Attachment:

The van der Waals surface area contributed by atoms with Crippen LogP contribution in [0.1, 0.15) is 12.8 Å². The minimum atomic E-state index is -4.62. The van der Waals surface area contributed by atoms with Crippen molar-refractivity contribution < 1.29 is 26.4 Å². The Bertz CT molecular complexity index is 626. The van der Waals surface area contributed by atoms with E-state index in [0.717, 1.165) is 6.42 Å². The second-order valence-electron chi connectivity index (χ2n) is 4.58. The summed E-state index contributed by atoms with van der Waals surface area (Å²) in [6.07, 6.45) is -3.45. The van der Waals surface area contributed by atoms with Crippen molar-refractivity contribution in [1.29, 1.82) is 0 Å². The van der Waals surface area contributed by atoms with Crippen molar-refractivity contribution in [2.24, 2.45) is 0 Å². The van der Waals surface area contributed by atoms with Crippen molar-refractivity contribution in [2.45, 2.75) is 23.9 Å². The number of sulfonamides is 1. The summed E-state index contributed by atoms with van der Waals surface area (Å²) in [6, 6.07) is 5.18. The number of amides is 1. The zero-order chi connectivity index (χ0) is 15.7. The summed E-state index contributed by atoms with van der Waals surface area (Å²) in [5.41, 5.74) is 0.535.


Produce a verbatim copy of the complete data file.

The van der Waals surface area contributed by atoms with Crippen LogP contribution in [0.1, 0.15) is 12.8 Å². The minimum atomic E-state index is -4.62. The van der Waals surface area contributed by atoms with Crippen molar-refractivity contribution < 1.29 is 26.4 Å². The Bertz CT molecular complexity index is 626. The van der Waals surface area contributed by atoms with E-state index in [0.717, 1.165) is 6.42 Å². The second-order valence-electron chi connectivity index (χ2n) is 4.58. The summed E-state index contributed by atoms with van der Waals surface area (Å²) in [6.07, 6.45) is -3.45. The van der Waals surface area contributed by atoms with Crippen molar-refractivity contribution in [1.29, 1.82) is 0 Å². The van der Waals surface area contributed by atoms with Crippen molar-refractivity contribution in [2.24, 2.45) is 0 Å². The van der Waals surface area contributed by atoms with Crippen molar-refractivity contribution in [2.45, 2.75) is 23.9 Å². The number of sulfonamides is 1. The summed E-state index contributed by atoms with van der Waals surface area (Å²) in [6, 6.07) is 5.18. The number of amides is 1. The zero-order chi connectivity index (χ0) is 15.7. The summed E-state index contributed by atoms with van der Waals surface area (Å²) in [5.41, 5.74) is 0.535.